I spent the summer of 1973 working at the Central Missouri Humane Society, back in my pre-veterinary days. People would call asking, "Do you have any purebred dogs with papers?" Occasionally, we actually did. Most of the time we had the canine "wretched refuse of your teeming shore" (to borrow from Emma Lazarus). While there are dogs who are given up for adoption due to extenuating circumstances, the vast majority of folks giving up their pets stated simply: "Don’t want him anymore."
Under those circumstances, the dogs rarely come with pedigree, and many are of no immediately recognizable breed. So you write "mixed breed" on their paperwork. I will tell you that while "mixed breed" sounds a lot nicer than "mutt" or "mongrel", it is not an acceptable answer to the prospective adoptor in search of a dog. When they ask "What kind of dog is this?", they want an answer, and they don’t want the answer to be "I don’t know." The shelter employee must become creative. Fortunately, you spend a lot of time looking at that chart with pictures of all the AKC recognized dog breeds. There are certainly a lot of possibilities. With a modicum of imagination, you can conjure a plausible pedigree. "I think he’s probably a cross between an Irish Water Spaniel and a Bouvier des Flandres." Yeah, right. That may not sound all that plausible to you, but people want an answer. When all else fails, small dogs can be a "terrier mix" and large dogs can be a "shepherd mix".
That’s why I know that the new Wisdom Panel MX test is going to sell. It won’t be available before September, 2007, and we don’t know what it will cost, but I know it’s going to sell. Inquiring minds want to know, especially what kind of dog this is. I love this idea, but the test certainly has its limitations. Supposedly, with a blood sample for your dog’s DNA, they are going to check it against genetic markers for 130 breeds. "You’ve got an uncle who was half Dachshund and half Collie". [Don’t laugh — I’ve SEEN that cross, and the Dachshund was the father. Talk about a missed opportunity for America’s funniest home videos, or YouTube, anyway.]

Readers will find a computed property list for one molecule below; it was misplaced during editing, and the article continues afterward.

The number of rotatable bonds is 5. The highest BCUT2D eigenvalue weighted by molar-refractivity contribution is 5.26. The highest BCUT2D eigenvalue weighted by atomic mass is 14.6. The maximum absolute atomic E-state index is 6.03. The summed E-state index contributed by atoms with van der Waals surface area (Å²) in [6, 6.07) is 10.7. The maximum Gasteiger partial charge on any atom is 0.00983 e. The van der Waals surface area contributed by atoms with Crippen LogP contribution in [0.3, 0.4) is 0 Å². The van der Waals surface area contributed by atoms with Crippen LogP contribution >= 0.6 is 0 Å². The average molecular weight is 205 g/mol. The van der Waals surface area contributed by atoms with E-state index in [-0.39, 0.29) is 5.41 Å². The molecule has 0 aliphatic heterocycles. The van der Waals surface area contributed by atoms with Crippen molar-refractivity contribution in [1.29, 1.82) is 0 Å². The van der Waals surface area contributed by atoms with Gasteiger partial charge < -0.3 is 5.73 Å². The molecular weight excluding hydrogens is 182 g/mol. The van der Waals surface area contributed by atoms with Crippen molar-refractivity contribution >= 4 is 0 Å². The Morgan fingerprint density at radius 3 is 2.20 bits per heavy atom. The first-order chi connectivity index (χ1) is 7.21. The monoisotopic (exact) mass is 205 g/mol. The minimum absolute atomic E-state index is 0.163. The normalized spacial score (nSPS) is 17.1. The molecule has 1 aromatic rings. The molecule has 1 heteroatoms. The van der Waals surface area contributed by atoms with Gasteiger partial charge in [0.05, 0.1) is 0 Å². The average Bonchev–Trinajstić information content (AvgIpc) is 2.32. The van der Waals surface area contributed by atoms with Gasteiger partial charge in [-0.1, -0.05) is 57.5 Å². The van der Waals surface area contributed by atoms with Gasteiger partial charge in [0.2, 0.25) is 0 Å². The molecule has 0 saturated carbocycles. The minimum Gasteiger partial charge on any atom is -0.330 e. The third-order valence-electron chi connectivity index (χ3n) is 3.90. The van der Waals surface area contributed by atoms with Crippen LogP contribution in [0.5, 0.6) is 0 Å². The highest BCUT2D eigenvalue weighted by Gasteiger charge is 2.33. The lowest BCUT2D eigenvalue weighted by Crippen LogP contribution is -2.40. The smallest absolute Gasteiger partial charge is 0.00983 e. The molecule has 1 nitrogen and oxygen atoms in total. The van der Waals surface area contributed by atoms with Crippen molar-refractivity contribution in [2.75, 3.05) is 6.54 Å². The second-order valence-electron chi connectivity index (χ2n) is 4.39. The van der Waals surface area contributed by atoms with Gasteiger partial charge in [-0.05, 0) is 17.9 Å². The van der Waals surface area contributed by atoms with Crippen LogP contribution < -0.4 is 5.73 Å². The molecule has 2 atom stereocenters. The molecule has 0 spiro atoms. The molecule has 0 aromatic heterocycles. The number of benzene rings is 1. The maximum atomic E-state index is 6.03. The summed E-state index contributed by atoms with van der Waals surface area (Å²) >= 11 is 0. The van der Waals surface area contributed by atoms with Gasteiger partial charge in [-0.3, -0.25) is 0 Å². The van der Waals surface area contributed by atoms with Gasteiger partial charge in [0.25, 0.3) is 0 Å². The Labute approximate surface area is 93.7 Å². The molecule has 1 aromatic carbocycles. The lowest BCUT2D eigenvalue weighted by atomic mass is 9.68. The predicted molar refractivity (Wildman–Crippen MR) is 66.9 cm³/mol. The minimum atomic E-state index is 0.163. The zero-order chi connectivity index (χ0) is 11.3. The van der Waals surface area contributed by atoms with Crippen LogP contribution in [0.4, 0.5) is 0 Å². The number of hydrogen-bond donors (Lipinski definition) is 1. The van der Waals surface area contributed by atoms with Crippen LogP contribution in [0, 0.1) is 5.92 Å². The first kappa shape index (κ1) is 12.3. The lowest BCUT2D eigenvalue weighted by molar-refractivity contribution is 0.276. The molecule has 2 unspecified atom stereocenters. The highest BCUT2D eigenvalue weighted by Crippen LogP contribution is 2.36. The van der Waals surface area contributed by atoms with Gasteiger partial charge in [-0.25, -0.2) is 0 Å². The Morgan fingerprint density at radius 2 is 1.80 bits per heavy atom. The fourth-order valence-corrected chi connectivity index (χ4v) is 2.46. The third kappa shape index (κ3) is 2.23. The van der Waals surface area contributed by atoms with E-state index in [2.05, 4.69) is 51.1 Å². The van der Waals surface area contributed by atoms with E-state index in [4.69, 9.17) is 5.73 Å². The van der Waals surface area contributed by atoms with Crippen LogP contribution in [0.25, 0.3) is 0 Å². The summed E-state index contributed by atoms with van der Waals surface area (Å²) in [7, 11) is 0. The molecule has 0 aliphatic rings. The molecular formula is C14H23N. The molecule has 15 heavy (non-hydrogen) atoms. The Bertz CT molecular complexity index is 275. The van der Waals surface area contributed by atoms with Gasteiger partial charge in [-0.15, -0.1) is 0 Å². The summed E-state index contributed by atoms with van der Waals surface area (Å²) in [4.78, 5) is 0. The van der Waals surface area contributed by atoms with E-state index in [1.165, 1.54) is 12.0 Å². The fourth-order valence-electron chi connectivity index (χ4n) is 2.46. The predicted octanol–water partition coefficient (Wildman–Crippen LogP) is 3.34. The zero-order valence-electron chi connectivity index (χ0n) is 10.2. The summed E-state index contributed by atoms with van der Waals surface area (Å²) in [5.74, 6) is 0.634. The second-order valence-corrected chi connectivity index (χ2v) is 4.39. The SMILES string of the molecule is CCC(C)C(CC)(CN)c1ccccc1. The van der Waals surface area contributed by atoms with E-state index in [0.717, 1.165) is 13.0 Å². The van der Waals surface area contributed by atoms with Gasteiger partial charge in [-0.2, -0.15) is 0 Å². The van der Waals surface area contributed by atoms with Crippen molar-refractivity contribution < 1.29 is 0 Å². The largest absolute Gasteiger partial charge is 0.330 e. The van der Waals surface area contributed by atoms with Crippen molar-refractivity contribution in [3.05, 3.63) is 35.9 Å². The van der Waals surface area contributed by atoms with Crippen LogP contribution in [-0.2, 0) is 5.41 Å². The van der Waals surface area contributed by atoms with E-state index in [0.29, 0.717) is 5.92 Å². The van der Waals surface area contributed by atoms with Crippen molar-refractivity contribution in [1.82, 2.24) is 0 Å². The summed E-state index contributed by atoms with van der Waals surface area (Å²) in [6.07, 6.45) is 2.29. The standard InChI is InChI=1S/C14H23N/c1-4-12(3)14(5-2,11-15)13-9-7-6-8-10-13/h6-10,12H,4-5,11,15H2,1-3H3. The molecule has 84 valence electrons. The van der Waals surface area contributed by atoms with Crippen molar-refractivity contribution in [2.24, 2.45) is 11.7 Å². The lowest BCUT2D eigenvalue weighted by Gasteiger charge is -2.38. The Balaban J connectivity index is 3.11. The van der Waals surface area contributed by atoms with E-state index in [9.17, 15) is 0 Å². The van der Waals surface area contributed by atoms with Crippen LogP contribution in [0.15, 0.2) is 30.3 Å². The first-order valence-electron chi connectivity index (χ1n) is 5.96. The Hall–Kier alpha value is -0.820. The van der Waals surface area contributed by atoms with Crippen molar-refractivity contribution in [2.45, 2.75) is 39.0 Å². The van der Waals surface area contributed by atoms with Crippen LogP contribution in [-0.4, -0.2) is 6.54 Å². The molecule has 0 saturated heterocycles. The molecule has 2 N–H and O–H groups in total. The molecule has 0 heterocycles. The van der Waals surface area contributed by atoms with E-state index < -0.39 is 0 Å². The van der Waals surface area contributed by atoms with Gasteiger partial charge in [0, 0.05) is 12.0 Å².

The kicker is that it’s not offered for purebreds. You’re not going to prove that your dog is really a purebred Arkansas Giant Bulldog, or prove that it’s NOT a Pit-Bull where they are outlawed.
The other funny thing (to me, anyway) is that it’s offered by Mars Veterinary Care. You know, Mars, the candy bar people. Of course, in addition to M&M’s, they also make pet foods. It’s corporate diversity. I think this may be a little too much corporate diversity.
I love this quote from their frequently asked questions: What research is the Wisdom Panel MX based on? "Wisdom Panel MX is the result of years of extensive research." Pardon me, but does that actually say anything? It reminds me of the interview with the Japanese minister of justifying whale-slaughter. "We need to kill whales for research." What kind of research? "Scientific research." Yeah, right.
There will definitely be a market for this, whether or not the results mean more than me juggling the breed chart in my imagination. Think how popular it was to order your "Family Coat of Arms" back in the seventies. I think that this test may wind up with some sort of disclaimer at the bottom, like the old TV psychic ads: "For entertainment purposes only." It will be fun, though, if it’s not too expensive.